ResolutionsToday I made the decision to face my last demon or at least I think it is my last demon. It is Dec 27th and there is no particular reason I chose this day. It does not matter what this demon is, as a demon is a demon and whatever yours may be, sooner or later, it has to be faced. Generally, many of us do this at the dawn of the New Year as a resolution as if a new year will somehow make us feel differently and less attached to our demon. All a new year ever makes me feel is old. Thinking of this as a time for a resolution may put too positive a spin on what needs to be accomplished. When it comes to exorcising your demons, you may not be resolute at all. Let’s face it – most of us make resolutions because we feel we should, not because we truly want to.

There is logic in the idea that a new year should bring new beginnings, so it isn’t surprising that those wishing to make life changes think that this is the time to do so.  But is change accomplished simply by setting a date? Apparently not, as any fitness expert will tell you. Every January, the gym becomes overcrowded with newly-determined fitness fanatics that disappear by Valentine’s Day.

A University of Hertfordshire study followed 2,000 people who made a two-week resolution and found that those who relied solely on their own willpower, failed even before the halfway mark. Only 30 per cent of women and 37 per cent of men made it to the halfway point (one week) and by the end of two weeks 78 per cent had failed.

Of those who stuck to their declaration for the full two weeks, only 26 per cent did so using willpower alone. The rest used techniques such as visualization – imagining what their life would be like having achieved their goal, or relying on the support of friends and family. Those who discussed their plans were far more likely to succeed. While sticking to your resolutions may seem pointless, there are some benefits. Research shows that people who make resolutions are ten times more likely to attain their goals than people who don’t make any.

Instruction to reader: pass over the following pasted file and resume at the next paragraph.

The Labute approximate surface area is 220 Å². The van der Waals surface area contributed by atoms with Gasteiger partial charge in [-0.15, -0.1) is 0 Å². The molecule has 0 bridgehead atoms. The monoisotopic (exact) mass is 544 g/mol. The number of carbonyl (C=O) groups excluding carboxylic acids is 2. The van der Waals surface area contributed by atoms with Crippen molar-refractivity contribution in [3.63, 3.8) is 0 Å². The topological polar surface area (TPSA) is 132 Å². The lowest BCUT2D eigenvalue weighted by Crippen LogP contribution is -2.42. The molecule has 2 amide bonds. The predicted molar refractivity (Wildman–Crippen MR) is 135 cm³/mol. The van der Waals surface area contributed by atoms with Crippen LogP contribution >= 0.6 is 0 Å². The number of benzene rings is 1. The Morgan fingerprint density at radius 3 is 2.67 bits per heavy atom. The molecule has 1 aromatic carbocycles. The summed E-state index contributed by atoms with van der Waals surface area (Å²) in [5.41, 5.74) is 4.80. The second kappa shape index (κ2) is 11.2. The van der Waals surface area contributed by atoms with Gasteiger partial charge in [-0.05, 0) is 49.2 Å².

Having wrestled a few demons in my life, successfully, I might add, I have learned a couple of things. First, none of them occurred with a start date like January 1st. Second, I set the intention to make the change long before I actually made the change and I waited for a time to appear when I thought it would fit into my life. That is right. I did not set out to find a date. I let the date find me.  Timing, as they say, is everything.

What is your demon? Smoking? Excess weight? Too little exercise? Too much caffeine? Too much sitting on the couch? Too many opinions or judgments? Maybe you are addicted to painkillers. Whatever it is, you currently do what you do for a reason. Even if the choice makes your feel poorly physically or just makes you feel bad about yourself, you still probably do it because you get some benefit or perceived benefit from it – there is a payoff. What is it? If you can identify what it is, then you can make plans to replace that benefit with something else as beneficial. As my niece said recently she drinks coffee because she gets a headache if she doesn’t. We all know that it is the coffee withdrawal that causes headache – even she does- but she is not prepared to deal with the time it takes for the headache to go away. We are all like that – we want to blink our eyes twice and be free of our demon. Unfortunately, it does not work that way.

There are two criteria that must be present in order to prepare for the change in behavior.